- National origin
- Gender identity
- Sexual orientation
Bullies are aggressive and often bully others for a long time. Typical bullying behavior includes:
- Making threats
- Spreading rumors
- Hitting, punching, pushing, or kicking
- Name calling
- Purposely excluding another child from a group or activity
Bullying can happen in person, on the phone, or on the computer. Bullying online is especially dangerous because it reaches a larger audience. (It includes posting hurtful or humiliating comments on social media.)
Kids who are bullied may experience:
- Mental health problems—low self-esteem, stress, depression, or anxiety
- Thoughts of suicide
- Poorer grades in school
- Fear of going to school, the playground, or other places where they may encounter the bully
- Long-term health problems
What type of person is the bully? Many bullies:
- Like to control others
- Care only about themselves
- Show poor social skills
- Don’t know how to play or work with others
In some cases, bullies have been the targets of bullying. They may be bullied at home by parents or siblings so they lash out at others. They may bully to feel better, feel a sense or power, or simply to fit in with other bullies.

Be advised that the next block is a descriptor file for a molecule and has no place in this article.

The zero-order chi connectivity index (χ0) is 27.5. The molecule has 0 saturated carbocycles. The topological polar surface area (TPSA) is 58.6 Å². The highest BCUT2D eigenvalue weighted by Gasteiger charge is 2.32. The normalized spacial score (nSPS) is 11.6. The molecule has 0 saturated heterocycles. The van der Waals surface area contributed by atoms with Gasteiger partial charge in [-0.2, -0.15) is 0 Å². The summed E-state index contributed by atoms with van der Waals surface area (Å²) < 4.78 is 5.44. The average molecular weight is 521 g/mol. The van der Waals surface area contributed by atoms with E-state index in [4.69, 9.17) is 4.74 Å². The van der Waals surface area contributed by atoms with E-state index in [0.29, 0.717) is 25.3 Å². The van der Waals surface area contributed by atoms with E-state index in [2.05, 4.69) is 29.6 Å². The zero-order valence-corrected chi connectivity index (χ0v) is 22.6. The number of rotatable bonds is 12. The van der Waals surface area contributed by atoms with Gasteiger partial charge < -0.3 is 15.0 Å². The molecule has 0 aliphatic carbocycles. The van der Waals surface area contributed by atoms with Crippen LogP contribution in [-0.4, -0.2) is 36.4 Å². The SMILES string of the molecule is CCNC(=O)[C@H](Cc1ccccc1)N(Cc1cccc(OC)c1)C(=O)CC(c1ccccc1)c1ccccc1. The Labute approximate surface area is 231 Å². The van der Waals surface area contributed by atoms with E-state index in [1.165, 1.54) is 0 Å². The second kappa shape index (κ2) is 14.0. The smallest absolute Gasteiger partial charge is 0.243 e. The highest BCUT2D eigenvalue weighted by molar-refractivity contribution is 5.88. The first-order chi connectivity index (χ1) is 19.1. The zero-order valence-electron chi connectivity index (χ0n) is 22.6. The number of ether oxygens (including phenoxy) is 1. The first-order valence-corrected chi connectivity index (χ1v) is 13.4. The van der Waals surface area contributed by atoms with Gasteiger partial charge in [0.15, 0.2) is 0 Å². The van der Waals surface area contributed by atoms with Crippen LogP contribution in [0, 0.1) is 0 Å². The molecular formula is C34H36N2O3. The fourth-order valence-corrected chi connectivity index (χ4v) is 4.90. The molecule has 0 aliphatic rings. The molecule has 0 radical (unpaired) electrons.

What should a child do if he or she is being bullied? Here are some important steps:
- Walk away
- Remain calm; getting upset or angry is exactly what a bully wants
- Do not fight back
- Tell someone—friends, parents, teachers, or school counselors
Adults may not see or always recognize that bullying is happening. Encouraging kids who are bullied to talk about the problem lets them know they are not alone. By working together to stop bullying, we can bring it into the open and hopefully see it end.
Children with disabilities are two to three times more likely to be bullied than other children. State and federal laws are in place to protect students with disabilities from bullying. In fact, the federal Individuals with Disabilities Education Act states that children with disabilities are entitled to a Free and Appropriate Public Education (FAPE). Stopping and preventing bullying helps ensure that students with disabilities feel safe going to school and are able to meet their Individualized Education Program (IEP) goals.
To learn more:
Pacer’s National Bullying Prevention Center
This site offers resources for kids and parents, including form letters that students and parents can use to inform schools of bullying.
This federal government site includes a list of anti-bullying laws by state.
Walk the Talk Iowa
A project of the ASK (Access for Special Kids) Resource Center, this site contains valuable information about protecting children from bullying in Iowa.
Written by: Jennifer Luria, LMSW